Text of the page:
As Ross entered the kitchen, he saw Ernest sitting at the scrubbed wooden table. The boy wolfed down a plate of breakfast as if it were the first decent meal he'd had in months. Sophia stood at the range with the scrawny cook-maid, apparently showing her how to prepare the morning's fare. "Turn them like this," Sophia was saying, expertly flipping a row of little cakes on a griddle pan. The kitchen atmosphere was especially fragrant today, spiced with frying bacon, coffee, and sizzling batter. Sophia looked fresh and wholesome, the trim curves of her figure outlined by a white apron that covered her charcoal-gray dress. Her gleaming hair was pinned in a coil at the top of her head and tied with a blue ribbon. As she saw him standing in the doorway, a smile lit her sapphire eyes, and she was so dazzlingly pretty that Ross felt a painful jab low in his stomach. "Good morning, Sir Ross," she said. "Will you have some breakfast?" "No, thank you," he replied automatically. "Only a jug of coffee. I never..." He paused as the cook set a platter on the table. It was piled with steaming batter cakes sitting in a pool of blackberry sauce. He had a special fondness for blackberries. "Just one or two?" Sophia coaxed. Abruptly it became less important that he adhere to his usual habits. Perhaps he could make time for a little breakfast, Ross reasoned. A five-minute delay would make no difference in his schedule. He found himself seated at the table facing a plate heaped with cakes, crisp bacon, and coddled eggs. Sophia filled a mug with steaming black coffee, and smiled at him once more before resuming her place at the range with Eliza. Ross picked up his fork and stared at it as if he didn't quite know what to do with it. "They're good, sir," Ernest ventured, stuffing his mouth so greedily that it seemed likely he would choke. Ross took a bite of the fruit-soaked cake and washed it down with a swallow of hot coffee. As he continued to eat, he felt an unfamiliar sense of well-being. Good God, it had been a long time since he'd had anything other than Eliza's wretched concoctions. For the next few minutes Ross ate until the platter of cakes was demolished. Sophia came now and then to refill his cup or offer more bacon. The cozy warmth of the kitchen and the sight of Sophia as she moved about the room caused a tide of unwilling pleasure inside him.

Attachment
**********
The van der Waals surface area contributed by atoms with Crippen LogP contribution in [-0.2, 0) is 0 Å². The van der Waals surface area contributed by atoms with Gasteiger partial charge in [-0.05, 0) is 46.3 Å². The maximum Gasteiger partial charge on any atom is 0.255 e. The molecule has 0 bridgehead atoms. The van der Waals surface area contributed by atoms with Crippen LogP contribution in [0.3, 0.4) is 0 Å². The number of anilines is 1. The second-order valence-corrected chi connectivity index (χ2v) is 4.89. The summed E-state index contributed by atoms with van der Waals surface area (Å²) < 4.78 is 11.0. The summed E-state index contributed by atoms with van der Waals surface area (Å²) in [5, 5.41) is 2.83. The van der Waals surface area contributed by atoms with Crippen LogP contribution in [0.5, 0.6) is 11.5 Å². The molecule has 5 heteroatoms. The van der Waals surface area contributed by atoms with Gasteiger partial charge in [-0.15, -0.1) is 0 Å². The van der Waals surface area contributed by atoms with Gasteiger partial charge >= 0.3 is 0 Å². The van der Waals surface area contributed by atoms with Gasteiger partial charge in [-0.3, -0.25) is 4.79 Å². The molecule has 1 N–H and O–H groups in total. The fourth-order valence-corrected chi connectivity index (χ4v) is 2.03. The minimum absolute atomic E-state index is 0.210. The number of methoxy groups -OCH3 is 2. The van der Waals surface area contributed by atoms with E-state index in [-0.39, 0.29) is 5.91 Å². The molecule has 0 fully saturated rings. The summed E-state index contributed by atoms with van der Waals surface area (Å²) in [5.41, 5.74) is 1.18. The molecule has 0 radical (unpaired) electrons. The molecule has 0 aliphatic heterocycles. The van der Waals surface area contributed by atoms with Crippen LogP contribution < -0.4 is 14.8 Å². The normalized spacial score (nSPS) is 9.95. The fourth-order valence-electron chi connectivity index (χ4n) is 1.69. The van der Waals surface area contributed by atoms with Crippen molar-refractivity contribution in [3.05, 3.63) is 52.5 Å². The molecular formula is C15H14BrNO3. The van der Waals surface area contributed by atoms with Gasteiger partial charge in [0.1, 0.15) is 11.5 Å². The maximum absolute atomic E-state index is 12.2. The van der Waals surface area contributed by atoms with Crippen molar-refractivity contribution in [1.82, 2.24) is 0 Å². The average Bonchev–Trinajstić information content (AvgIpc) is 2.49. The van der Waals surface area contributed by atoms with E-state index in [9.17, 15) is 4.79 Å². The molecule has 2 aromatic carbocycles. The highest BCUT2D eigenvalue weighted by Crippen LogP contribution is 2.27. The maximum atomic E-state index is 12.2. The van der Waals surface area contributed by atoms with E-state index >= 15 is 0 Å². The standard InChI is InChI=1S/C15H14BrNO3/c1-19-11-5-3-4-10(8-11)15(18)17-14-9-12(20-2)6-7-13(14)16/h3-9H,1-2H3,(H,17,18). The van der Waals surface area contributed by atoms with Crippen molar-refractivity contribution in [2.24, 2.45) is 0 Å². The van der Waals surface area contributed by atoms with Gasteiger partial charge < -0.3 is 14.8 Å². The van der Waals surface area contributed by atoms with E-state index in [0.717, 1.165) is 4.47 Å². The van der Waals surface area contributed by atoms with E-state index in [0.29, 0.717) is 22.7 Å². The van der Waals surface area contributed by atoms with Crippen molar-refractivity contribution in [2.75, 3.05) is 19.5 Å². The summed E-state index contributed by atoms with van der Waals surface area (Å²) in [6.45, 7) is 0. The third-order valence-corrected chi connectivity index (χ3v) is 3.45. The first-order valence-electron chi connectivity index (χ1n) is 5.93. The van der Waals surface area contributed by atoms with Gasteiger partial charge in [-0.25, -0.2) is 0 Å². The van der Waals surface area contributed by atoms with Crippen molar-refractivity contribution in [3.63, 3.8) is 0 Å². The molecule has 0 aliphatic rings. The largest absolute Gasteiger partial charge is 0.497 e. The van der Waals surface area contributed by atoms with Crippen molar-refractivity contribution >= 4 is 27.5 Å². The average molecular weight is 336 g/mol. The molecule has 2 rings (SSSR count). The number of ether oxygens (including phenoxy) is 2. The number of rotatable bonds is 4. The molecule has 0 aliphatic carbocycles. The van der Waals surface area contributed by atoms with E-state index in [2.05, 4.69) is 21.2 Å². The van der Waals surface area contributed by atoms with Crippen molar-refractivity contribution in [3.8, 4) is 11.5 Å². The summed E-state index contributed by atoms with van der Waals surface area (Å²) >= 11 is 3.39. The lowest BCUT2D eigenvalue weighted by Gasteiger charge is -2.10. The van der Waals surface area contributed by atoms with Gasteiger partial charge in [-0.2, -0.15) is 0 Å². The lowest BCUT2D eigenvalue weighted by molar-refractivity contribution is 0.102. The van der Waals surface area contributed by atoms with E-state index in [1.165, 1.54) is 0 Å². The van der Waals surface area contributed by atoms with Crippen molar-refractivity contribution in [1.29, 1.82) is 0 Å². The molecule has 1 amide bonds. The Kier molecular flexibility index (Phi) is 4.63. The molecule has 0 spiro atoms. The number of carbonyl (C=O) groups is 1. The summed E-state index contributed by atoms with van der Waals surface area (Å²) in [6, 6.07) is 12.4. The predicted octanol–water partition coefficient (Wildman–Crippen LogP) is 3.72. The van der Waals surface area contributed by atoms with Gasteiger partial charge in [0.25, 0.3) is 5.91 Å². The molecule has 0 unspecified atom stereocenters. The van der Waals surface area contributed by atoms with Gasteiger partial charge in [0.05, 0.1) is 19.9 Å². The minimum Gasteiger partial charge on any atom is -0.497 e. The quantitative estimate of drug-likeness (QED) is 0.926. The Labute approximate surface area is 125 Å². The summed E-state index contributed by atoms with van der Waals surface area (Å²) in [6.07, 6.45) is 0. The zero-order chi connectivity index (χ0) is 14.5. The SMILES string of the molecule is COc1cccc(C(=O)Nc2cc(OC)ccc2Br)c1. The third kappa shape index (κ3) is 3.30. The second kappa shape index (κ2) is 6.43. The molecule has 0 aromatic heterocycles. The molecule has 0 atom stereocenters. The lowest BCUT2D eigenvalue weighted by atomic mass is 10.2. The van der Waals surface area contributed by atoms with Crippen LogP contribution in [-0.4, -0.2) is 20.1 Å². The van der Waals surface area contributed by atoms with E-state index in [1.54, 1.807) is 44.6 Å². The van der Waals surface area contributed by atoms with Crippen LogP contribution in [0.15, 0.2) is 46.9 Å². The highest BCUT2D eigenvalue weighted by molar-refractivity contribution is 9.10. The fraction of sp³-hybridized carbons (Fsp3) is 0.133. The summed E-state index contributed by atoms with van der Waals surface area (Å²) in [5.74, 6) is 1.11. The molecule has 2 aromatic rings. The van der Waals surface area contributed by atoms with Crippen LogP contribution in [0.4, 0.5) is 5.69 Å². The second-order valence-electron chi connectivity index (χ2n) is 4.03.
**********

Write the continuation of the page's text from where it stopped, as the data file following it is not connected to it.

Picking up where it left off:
Lisa Kleypas (Lady Sophia's Lover (Bow Street Runners, #2))
Couldn’t you let us see the baby, miss?” The nurse nodded. She was a lanternjawed grayfaced woman with tight lips. “I hate her,” whispered Susie. “She gives me the fidgets that woman does; she’s nothing but a mean old maid.” “Never mind dear, it’s just for a day or two.” Susie closed her eyes. “Do you still want to call her Ellen?” The nurse brought back a basket and set it on the bed beside Susie. “Oh isn’t she wonderful!” said Ed. “Look she’s breathing. . . . And they’ve oiled her.” He helped his wife to raise herself on her elbow; the yellow coil of her hair unrolled, fell over his hand and arm. “How can you tell them apart nurse?” “Sometimes we cant,” said the nurse, stretching her mouth in a smile. Susie was looking querulously into the minute purple face. “You’re sure this is mine.” “Of course.” “But it hasnt any label on it.” “I’ll label it right away.” “But mine was dark.” Susie lay back on the pillow, gasping for breath. “She has lovely little light fuzz just the color of your hair.” Susie stretched her arms out above her head and shrieked: “It’s not mine. It’s not mine. Take it away. . . . That woman’s stolen my baby.
John Dos Passos (Manhattan Transfer: A Novel)